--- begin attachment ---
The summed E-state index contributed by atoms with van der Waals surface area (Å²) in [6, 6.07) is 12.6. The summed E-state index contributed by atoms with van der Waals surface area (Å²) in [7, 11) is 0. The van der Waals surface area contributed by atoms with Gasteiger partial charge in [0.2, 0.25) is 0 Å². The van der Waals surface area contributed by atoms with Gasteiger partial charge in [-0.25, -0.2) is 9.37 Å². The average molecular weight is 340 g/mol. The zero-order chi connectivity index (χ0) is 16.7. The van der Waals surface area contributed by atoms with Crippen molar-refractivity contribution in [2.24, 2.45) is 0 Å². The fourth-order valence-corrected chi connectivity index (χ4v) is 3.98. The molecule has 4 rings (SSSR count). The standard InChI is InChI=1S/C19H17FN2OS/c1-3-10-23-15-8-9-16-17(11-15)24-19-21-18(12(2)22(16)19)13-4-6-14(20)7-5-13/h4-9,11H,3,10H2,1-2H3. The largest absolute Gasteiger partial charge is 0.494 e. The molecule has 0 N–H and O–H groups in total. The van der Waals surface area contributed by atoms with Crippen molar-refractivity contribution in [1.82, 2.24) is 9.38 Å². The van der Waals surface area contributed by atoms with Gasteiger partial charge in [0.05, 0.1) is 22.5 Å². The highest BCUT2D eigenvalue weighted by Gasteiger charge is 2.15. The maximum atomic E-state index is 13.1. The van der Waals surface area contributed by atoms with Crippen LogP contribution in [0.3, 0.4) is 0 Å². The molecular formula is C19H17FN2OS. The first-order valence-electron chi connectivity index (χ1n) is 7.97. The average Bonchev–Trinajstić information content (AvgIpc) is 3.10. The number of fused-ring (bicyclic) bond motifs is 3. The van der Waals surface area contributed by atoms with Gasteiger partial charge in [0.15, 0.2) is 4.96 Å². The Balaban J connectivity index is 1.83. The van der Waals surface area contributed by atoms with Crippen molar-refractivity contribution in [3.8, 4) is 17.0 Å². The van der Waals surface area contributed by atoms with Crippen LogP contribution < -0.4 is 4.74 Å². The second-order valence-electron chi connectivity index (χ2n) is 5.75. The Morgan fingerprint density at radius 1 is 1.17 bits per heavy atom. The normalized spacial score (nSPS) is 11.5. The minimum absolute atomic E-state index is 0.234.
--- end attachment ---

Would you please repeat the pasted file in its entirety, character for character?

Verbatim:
The summed E-state index contributed by atoms with van der Waals surface area (Å²) in [6, 6.07) is 12.6. The summed E-state index contributed by atoms with van der Waals surface area (Å²) in [7, 11) is 0. The van der Waals surface area contributed by atoms with Gasteiger partial charge in [0.2, 0.25) is 0 Å². The van der Waals surface area contributed by atoms with Gasteiger partial charge in [-0.25, -0.2) is 9.37 Å². The average molecular weight is 340 g/mol. The zero-order chi connectivity index (χ0) is 16.7. The van der Waals surface area contributed by atoms with Crippen molar-refractivity contribution in [2.24, 2.45) is 0 Å². The fourth-order valence-corrected chi connectivity index (χ4v) is 3.98. The molecule has 4 rings (SSSR count). The standard InChI is InChI=1S/C19H17FN2OS/c1-3-10-23-15-8-9-16-17(11-15)24-19-21-18(12(2)22(16)19)13-4-6-14(20)7-5-13/h4-9,11H,3,10H2,1-2H3. The largest absolute Gasteiger partial charge is 0.494 e. The molecule has 0 N–H and O–H groups in total. The van der Waals surface area contributed by atoms with Crippen molar-refractivity contribution in [1.82, 2.24) is 9.38 Å². The van der Waals surface area contributed by atoms with Gasteiger partial charge in [0.05, 0.1) is 22.5 Å². The highest BCUT2D eigenvalue weighted by Gasteiger charge is 2.15. The maximum atomic E-state index is 13.1. The van der Waals surface area contributed by atoms with Crippen LogP contribution in [0.3, 0.4) is 0 Å². The molecular formula is C19H17FN2OS. The first-order valence-electron chi connectivity index (χ1n) is 7.97. The average Bonchev–Trinajstić information content (AvgIpc) is 3.10. The number of fused-ring (bicyclic) bond motifs is 3. The van der Waals surface area contributed by atoms with Gasteiger partial charge in [0.15, 0.2) is 4.96 Å². The Balaban J connectivity index is 1.83. The van der Waals surface area contributed by atoms with Crippen molar-refractivity contribution in [3.8, 4) is 17.0 Å². The van der Waals surface area contributed by atoms with Crippen LogP contribution < -0.4 is 4.74 Å². The second-order valence-electron chi connectivity index (χ2n) is 5.75. The Morgan fingerprint density at radius 1 is 1.17 bits per heavy atom. The normalized spacial score (nSPS) is 11.5. The minimum absolute atomic E-state index is 0.234.